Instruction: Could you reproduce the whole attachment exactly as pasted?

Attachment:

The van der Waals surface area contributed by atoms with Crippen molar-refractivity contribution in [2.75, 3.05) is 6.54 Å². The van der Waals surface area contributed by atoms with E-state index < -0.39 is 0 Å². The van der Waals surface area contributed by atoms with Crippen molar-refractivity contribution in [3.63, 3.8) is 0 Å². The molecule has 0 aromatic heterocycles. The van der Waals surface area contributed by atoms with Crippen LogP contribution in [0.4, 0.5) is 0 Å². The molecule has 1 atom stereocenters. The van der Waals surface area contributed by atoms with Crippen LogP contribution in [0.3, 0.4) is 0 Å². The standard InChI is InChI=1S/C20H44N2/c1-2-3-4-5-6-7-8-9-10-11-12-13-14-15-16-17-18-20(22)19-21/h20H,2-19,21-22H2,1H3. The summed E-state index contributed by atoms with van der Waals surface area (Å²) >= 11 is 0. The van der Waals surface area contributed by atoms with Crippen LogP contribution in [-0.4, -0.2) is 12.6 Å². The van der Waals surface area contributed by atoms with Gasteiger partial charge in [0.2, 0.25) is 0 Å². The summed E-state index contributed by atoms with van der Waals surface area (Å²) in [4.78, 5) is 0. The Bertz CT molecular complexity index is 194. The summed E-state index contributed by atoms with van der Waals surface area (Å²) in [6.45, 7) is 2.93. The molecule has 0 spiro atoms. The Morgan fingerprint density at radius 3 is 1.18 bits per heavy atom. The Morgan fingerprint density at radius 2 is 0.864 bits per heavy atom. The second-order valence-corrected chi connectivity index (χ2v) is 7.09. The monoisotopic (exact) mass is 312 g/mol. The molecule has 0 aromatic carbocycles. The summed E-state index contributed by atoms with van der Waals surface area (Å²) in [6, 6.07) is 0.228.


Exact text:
The van der Waals surface area contributed by atoms with Crippen molar-refractivity contribution in [2.75, 3.05) is 6.54 Å². The van der Waals surface area contributed by atoms with E-state index < -0.39 is 0 Å². The van der Waals surface area contributed by atoms with Crippen molar-refractivity contribution in [3.63, 3.8) is 0 Å². The molecule has 0 aromatic heterocycles. The van der Waals surface area contributed by atoms with Crippen LogP contribution in [0.4, 0.5) is 0 Å². The molecule has 1 atom stereocenters. The van der Waals surface area contributed by atoms with Crippen LogP contribution in [0.3, 0.4) is 0 Å². The standard InChI is InChI=1S/C20H44N2/c1-2-3-4-5-6-7-8-9-10-11-12-13-14-15-16-17-18-20(22)19-21/h20H,2-19,21-22H2,1H3. The summed E-state index contributed by atoms with van der Waals surface area (Å²) >= 11 is 0. The van der Waals surface area contributed by atoms with Crippen LogP contribution in [-0.4, -0.2) is 12.6 Å². The van der Waals surface area contributed by atoms with Gasteiger partial charge in [0.2, 0.25) is 0 Å². The summed E-state index contributed by atoms with van der Waals surface area (Å²) in [4.78, 5) is 0. The Bertz CT molecular complexity index is 194. The summed E-state index contributed by atoms with van der Waals surface area (Å²) in [6.45, 7) is 2.93. The molecule has 0 spiro atoms. The Morgan fingerprint density at radius 3 is 1.18 bits per heavy atom. The Morgan fingerprint density at radius 2 is 0.864 bits per heavy atom. The second-order valence-corrected chi connectivity index (χ2v) is 7.09. The monoisotopic (exact) mass is 312 g/mol. The molecule has 0 aromatic carbocycles. The summed E-state index contributed by atoms with van der Waals surface area (Å²) in [6, 6.07) is 0.228.